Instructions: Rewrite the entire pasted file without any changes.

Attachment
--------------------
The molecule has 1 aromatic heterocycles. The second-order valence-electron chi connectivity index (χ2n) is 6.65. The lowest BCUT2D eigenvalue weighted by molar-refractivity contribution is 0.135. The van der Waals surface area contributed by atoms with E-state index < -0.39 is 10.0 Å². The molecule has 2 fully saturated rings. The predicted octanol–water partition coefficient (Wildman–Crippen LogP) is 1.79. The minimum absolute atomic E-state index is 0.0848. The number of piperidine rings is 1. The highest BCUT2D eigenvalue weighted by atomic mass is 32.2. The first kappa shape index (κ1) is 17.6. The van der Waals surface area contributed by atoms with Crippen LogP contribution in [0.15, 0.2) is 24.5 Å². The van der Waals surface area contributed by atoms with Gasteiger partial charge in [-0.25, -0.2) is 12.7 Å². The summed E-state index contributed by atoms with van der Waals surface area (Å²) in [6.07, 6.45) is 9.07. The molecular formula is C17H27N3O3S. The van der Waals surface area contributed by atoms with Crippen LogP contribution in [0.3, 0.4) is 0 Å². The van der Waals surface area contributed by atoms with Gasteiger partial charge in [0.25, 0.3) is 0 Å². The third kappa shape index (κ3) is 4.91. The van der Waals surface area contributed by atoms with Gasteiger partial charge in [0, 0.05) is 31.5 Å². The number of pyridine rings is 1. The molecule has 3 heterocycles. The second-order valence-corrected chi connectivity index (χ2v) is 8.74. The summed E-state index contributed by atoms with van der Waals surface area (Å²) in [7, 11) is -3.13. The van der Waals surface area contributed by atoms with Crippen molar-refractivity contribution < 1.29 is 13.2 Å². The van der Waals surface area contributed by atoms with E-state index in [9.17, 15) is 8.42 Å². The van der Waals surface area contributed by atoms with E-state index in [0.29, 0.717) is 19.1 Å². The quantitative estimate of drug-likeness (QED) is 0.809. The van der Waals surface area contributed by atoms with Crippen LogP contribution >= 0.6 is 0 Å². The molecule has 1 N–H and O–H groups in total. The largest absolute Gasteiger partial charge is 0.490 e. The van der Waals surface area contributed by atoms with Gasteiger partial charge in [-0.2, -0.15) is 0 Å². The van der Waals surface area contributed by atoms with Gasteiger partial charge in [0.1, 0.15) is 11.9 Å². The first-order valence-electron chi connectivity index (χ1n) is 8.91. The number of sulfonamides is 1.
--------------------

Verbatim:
The molecule has 1 aromatic heterocycles. The second-order valence-electron chi connectivity index (χ2n) is 6.65. The lowest BCUT2D eigenvalue weighted by molar-refractivity contribution is 0.135. The van der Waals surface area contributed by atoms with E-state index < -0.39 is 10.0 Å². The molecule has 2 fully saturated rings. The predicted octanol–water partition coefficient (Wildman–Crippen LogP) is 1.79. The minimum absolute atomic E-state index is 0.0848. The number of piperidine rings is 1. The highest BCUT2D eigenvalue weighted by atomic mass is 32.2. The first kappa shape index (κ1) is 17.6. The van der Waals surface area contributed by atoms with Crippen LogP contribution in [0.15, 0.2) is 24.5 Å². The van der Waals surface area contributed by atoms with Gasteiger partial charge in [-0.25, -0.2) is 12.7 Å². The summed E-state index contributed by atoms with van der Waals surface area (Å²) in [6.07, 6.45) is 9.07. The molecular formula is C17H27N3O3S. The van der Waals surface area contributed by atoms with Crippen LogP contribution in [0.3, 0.4) is 0 Å². The van der Waals surface area contributed by atoms with Gasteiger partial charge in [0.25, 0.3) is 0 Å². The third kappa shape index (κ3) is 4.91. The van der Waals surface area contributed by atoms with Gasteiger partial charge in [0, 0.05) is 31.5 Å². The number of pyridine rings is 1. The molecule has 3 heterocycles. The second-order valence-corrected chi connectivity index (χ2v) is 8.74. The summed E-state index contributed by atoms with van der Waals surface area (Å²) in [7, 11) is -3.13. The van der Waals surface area contributed by atoms with Crippen molar-refractivity contribution < 1.29 is 13.2 Å². The van der Waals surface area contributed by atoms with E-state index in [9.17, 15) is 8.42 Å². The van der Waals surface area contributed by atoms with E-state index in [0.29, 0.717) is 19.1 Å². The quantitative estimate of drug-likeness (QED) is 0.809. The van der Waals surface area contributed by atoms with Crippen LogP contribution >= 0.6 is 0 Å². The molecule has 1 N–H and O–H groups in total. The largest absolute Gasteiger partial charge is 0.490 e. The van der Waals surface area contributed by atoms with Gasteiger partial charge in [-0.2, -0.15) is 0 Å². The van der Waals surface area contributed by atoms with Gasteiger partial charge in [0.1, 0.15) is 11.9 Å². The first-order valence-electron chi connectivity index (χ1n) is 8.91. The number of sulfonamides is 1.